Keywords:Forest Practices Code of British Columbia Act – ss. 96, 117, 157; defence of due diligence, MacMillan Bloedel Ltd. v. Government of B.C. (FAC Appeal No. 96/05(b)), Forest Act – s. 84.
In October of 1996, a Senior Official issued a determination to Canadian Forest Products Ltd. (‘Canfor’) for contravening section 96 of the Forest Practices Code of British Columbia Act (the ‘Code‘) and levied a penalty of $150 under section 117, after observing that Canfor was “not to blame” for the transgression. Canfor’s Contractor had admitted that it had caused a contravention of and was willing to accept responsibility. No determination was issued to the Contractor.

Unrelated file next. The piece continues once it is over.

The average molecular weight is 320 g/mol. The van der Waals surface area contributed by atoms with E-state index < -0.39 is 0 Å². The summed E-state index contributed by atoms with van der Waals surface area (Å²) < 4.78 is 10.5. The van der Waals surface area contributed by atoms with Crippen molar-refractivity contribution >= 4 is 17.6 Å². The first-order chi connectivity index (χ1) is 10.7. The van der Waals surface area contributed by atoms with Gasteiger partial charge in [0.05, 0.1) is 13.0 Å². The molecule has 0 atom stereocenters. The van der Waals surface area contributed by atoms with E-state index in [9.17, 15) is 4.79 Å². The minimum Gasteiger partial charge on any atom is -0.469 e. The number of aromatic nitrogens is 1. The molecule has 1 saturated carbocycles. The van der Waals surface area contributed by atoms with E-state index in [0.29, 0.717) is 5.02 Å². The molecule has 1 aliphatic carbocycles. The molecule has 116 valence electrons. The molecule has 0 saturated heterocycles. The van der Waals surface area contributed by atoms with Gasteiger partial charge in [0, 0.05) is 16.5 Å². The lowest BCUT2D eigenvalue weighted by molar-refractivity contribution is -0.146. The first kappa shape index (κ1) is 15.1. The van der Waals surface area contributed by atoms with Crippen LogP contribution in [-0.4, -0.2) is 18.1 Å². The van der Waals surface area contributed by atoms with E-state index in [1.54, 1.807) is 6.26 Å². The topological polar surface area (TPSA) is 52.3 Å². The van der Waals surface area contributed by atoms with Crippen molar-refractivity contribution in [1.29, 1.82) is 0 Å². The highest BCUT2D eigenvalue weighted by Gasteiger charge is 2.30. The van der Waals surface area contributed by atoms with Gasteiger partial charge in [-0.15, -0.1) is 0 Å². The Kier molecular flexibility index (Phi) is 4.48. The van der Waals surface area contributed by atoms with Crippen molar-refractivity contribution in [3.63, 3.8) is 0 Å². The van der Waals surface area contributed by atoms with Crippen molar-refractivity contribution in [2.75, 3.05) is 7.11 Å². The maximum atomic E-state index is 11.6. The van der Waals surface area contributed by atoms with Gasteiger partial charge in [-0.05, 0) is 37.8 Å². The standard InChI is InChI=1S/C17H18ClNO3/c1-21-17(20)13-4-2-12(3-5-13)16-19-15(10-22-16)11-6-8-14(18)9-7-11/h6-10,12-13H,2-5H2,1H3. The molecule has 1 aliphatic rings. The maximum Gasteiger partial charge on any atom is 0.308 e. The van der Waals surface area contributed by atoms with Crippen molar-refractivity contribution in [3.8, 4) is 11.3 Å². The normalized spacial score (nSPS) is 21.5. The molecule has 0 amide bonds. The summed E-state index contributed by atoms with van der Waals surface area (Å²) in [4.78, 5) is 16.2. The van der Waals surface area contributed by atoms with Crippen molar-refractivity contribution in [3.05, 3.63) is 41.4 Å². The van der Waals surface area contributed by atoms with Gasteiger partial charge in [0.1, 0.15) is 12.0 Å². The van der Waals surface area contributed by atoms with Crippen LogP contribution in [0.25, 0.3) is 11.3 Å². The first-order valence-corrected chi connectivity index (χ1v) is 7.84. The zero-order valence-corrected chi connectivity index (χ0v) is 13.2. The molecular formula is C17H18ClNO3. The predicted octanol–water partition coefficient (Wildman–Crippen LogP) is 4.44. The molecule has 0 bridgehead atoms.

A Review Panel upheld the determination and the penalty after finding that a defence of due diligence was not available to Canfor. Canfor appealed that decision on the ground that the Review Panel erred in refusing to consider the defence. In the appeal, the Forest Practices Board raised an additional issue regarding the fairness of Ministry of Forest’s Policy 16.10 – Determinations, which recommends penalizing a licensee rather than its contractors and employees.
The Commission held that section 117 of the Code does not provide for a defence of due diligence, citing its reasons in MacMillan Bloedel (Appeal No. 96/05(b)). However, even if the defence was available, the Commission found there was insufficient evidence and argument presented in this case to decide whether the defence had been made. The Commission declined to comment on Policy 16.10. The appeal was dismissed.